Throughout his sometimes exhilarating, often perplexing and always entertaining time in Washington, JaVale McGee was never lacking in physical gifts. Unfortunately, that didn’t add up to him being a very good basketball player for the Wizards.
But on Tuesday night in Los Angeles, in the same building where he once dunked on two rims, McGee could take credit for helping the Denver Nuggets extend their series with the Lakers for at least another game. McGee used those tools – which were rarely tapped properly in Washington – to have a performance that didn’t necessarily erase this season’s blooper-reel beginnings but left a more favorable lasting impression.
In his best game since arriving in Denver, McGee almost single-handedly outplayed Lakers twin towers Andrew Bynum and Pau Gasol, finishing with 21 points and 14 rebounds (to their combined 25 points and 21 rebounds) as the Nuggets won 102-99 at Staples Center.
The series returns to Denver for Game 6 on Thursday, with the Nuggets trailing three games to two, and McGee has played a major role in both wins. McGee had 16 points and 15 rebounds in Denver’s Game 3 victory and was all over the place with his team facing elimination.
He corralled a rebound, whirled around the baseline and dunked over Bynum. He threw down alley-oop lobs that Andre Miller delivered from beyond halfcourt and the three-point line. And, he blocked a Gasol dunk attempt in the final two minutes.
“He’s blossoming in this series,” Kobe Bryant (43 points) said of McGee.
But Wizards fans shouldn’t start getting depressed and worrying that the front office blundered and gave up on McGee too quickly. Forget that McGee has been largely a non-factor in Denver’s three losses – or that McGee hasn’t done anything different in this series than he already showed with the Wizards. Just take a step back for a minute and understand that it wasn’t going to happen for McGee in D.C.
His deficiencies were accentuated with the Wizards because of an environment of too much youth and dysfunction (and yes, McGee actually contributed to some of that with his immaturity and stat chasing). McGee was handed a role that exceeded his abilities and he failed to – or was unwilling to – respond to the messages he received from the coaching staff.
That left McGee to learn through his mistakes, which usually played out in embarrassingly comedic fashion as he led ill-fated fastbreaks, missed dunks and provided several head-scratching moments. And, if the team had rewarded him with a gaudy contract this summer, there was no guarantee that he or the Wizards would improve together (the numbers after he was traded don’t lie).
In Denver, McGee has an accomplished coach in George Karl who has developed several big men throughout his illustrious career, from Shawn Kemp to, hey, Nene. McGee is also a part of a team that is simply asking him to fit in and earn his keep. Surrounded by serious players who are focused on winning, McGee either gets it right, or he has to sit down. He knows that if he doesn’t bring his best effort, the Nuggets can go elsewhere for production.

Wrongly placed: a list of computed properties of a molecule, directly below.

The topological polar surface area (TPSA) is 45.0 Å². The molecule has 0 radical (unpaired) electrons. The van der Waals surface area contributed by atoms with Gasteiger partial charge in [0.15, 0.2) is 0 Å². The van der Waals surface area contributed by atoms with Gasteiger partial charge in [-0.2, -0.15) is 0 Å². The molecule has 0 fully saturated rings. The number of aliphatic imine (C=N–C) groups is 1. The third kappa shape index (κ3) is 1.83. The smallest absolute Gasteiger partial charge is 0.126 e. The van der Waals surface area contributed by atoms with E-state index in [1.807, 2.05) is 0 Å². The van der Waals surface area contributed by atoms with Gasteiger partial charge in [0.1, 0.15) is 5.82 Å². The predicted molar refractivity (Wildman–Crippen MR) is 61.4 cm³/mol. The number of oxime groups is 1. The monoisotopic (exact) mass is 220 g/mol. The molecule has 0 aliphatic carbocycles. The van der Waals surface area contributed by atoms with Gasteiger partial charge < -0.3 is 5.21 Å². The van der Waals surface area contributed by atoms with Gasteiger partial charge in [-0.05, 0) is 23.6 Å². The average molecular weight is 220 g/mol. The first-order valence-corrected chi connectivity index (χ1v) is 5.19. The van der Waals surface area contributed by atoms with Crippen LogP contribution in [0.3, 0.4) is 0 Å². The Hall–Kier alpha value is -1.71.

McGee said after the game that Bynum’s comments from the day before that closeout games are “actually kind of easy” served as motivation, but there is no doubt that he had some extra bounce with Game 5 potentially being his final game before hitting free agency. He responded to both situations by having the most meaningful game of his career.
“I’m here,” McGee said after the game. “Usually I’m nowhere near the playoffs. My last game of the year is usually at the end of the regular season in April. I didn’t want my last game to be [on Tuesday].”
McGee’s play should serve as a reminder of what the Wizards need to do to truly expedite their efforts to rebuild. His performance was further proof that if John Wall is ever going to develop into the player that he is meant to become, he is going to need to be placed in an environment of accountability and surrounded by more eager-to-win veterans with important roles.
Players don’t learn only from their instructors, some of their best lessons come from peers. McGee did most of his damage on Tuesday when he shared the floor with veterans Miller, Al Harrington, Arron Afflalo and Danilo Gallinari – and it made a huge difference. McGee’s responsibilities were simplified to making beelines down the middle of the lane, rebounding and altering shots. He stopped making silly goaltends and his confidence grew with each possession in the second half.
Miller is one of the most underrated point guards in the NBA and has won almost everywhere he’s been. He’s wily, old-school, and has had an old man game dating back to his time in college at Utah. But aside from repeatedly looking for McGee and rewarding him on the break, Miller also made an overlooked, but highly important play in the second quarter.
Bynum was about to dunk but Miller fouled him, then collected a technical foul after shoving him in the back. The forearm to the back was a form of retaliation for Bynum’s hard foul on McGee earlier in the game. Bynum horse-collared McGee and threw him to the ground in the first period, but since the referee didn’t give Bynum a flagrant foul, Miller made the equivalent of a citizen’s arrest.
What happened after that? McGee went on to make his next nine field goals, with three coming on assists from Miller. When a teammate shows he has your back, you play harder for him.
That’s why it’s important to have experienced players around, and why the Wizards have to realize that Nene alone isn’t enough. McGee and Nick Young are both surrounded by more talent and experience and having some big games this postseason. But instead of looking back, the Wizards need to focus on the difference Nene has already made on the organization and realize that bringing more of his ilk to Washington can help a roster of kids improve much quicker.
Talent is wasted without guidance.